Pubdate: Mon, 03 Oct 2011
Source: Winnipeg Free Press (CN MB)
Copyright: 2011 Winnipeg Free Press


The Supreme Court of Canada on Friday shredded the Harper government's
vacuous arguments for shutting down North America's first
government-sanctioned safe-injection site and ordered Health Minister
Leona Aglukkaq to immediately exempt Vancouver's Insite from federal
drug laws. It was the third time a panel of jurists has ruled against
Ottawa and its bewildering agenda to close a clinic that has cut
disease and death among thousands of addicts in Vancouver's Downtown

After five years of fighting, the staff at Insite now can simply
concentrate on doing their job. It is not easy work. Most Canadians
can be led to see the value of a clinic that opens its doors to
addicts who otherwise share needles to shoot up in darkened doorways
and alleys. But how many could tolerate the sight of a pregnant woman
frantic to find a good vein to deliver another hit of cocaine?
Instinctively, Canadians expect swift intervention to protect the vulnerable.

Resisting instinct and suspending judgment is fundamental to getting
the job done at Insite. Drug users are inherently distrustful of
authorities, especially those who arrive with a dose of tough love,
and the Harper administration's approach to Canada's drug problem
reinforces their suspicion. Ottawa, simplistically, wants to take away
the thing that means most to addicts.

Foundational to the belief in harm reduction is recognizing that the
disconnect between those who make laws and those who break them
predicates more destruction -- a user will reject a helping hand if it
requires giving up the drug. Pregnant women have most to lose, most
reason to hide. Unless the threat of arrest or detention is removed,
you won't get near the mother-to-be and the chance to intervene in the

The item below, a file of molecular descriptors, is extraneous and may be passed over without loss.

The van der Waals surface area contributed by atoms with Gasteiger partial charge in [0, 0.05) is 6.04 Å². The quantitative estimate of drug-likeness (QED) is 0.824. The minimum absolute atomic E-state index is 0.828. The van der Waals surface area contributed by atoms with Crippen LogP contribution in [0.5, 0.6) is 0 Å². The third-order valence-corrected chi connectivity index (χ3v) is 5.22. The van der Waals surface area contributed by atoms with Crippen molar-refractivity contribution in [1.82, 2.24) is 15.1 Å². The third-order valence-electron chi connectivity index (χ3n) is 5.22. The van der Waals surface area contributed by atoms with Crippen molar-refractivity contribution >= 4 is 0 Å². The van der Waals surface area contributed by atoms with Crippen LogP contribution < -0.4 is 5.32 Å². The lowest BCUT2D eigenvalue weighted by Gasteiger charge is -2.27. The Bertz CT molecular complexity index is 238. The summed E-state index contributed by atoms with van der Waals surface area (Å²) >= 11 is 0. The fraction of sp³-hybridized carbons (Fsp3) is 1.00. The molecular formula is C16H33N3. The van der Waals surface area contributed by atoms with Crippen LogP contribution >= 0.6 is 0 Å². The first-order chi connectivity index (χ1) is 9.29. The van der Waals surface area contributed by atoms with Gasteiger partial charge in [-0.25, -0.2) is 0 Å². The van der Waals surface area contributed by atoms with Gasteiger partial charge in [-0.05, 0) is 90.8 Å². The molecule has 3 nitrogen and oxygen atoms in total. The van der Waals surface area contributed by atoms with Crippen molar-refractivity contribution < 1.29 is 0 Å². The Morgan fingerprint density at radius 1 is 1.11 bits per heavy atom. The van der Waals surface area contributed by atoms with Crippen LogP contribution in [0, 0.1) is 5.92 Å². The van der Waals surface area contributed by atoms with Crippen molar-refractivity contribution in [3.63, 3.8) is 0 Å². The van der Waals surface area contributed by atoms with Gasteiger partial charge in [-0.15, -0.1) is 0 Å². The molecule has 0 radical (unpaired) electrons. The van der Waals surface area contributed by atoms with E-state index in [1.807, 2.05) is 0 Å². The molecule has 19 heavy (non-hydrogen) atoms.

smallest way for the most vulnerable is lost.

The Supreme Court was led by the common sense that has defied
successive health ministers in an administration led blindly by the
belief that drugs are evil, and it was time to declare "the party's
over" (as did then-minister Tony Clement) for users. The Vancouver
clinic makes no claim to treat addiction as it does not offer such
services. It provides sterile needles and supervises safe injection by
users who bring their own supply, and it offers rudimentary health
services, detox beds and referral to other agencies.

Insite was opened in 2003 as deaths from overdose were on a dramatic
rise in Vancouver. It followed the lead and evidence of benefits of
sites in 70 cities in six European countries and in Sydney, Australia.
The most convincing research, however, has flowed from the results at
Insite itself. This spring, a paper published in the New England
Journal of Medicine found the clinic had cut the deaths from overdoses
in the Downtown Eastside neighbourhood. Ottawa has played deaf to this
endorsement, clinging to its edict that harm reduction under a Harper
government would involve only prevention, treatment and

The government intended to shutter Insite, yanking a ministerial
exemption that gave immunity to addicts walking into the clinic with
drugs. The Controlled Drugs and Substances Act makes possession of a
narcotic illegal, but allows a ministerial exemption for medical or
research purposes, or in the public interest. What appeared patently
obvious to many Canadians about the broader interest of public health
was swept aside by the Conservative government bent on a misguided war
on drugs that regarded the intractable misery of addicts as an issue
of personal weakness.

Other proposals for clinics in Canada have awaited resolution of the
legal fight that the federal government has prolonged unnecessarily,
at an expense far greater than the evident drain on the public treasury.

The Harper administration's useless attack on a proven public-health
service may have served its own political interests, but it has only
compounded Canada's mounting losses in this "war on drugs." It is time
now Ms. Aglukkaq exercised her duty as health minister and let those
who know how best to fight addictions to fight the good fight.
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MAP posted-by: Richard R Smith Jr.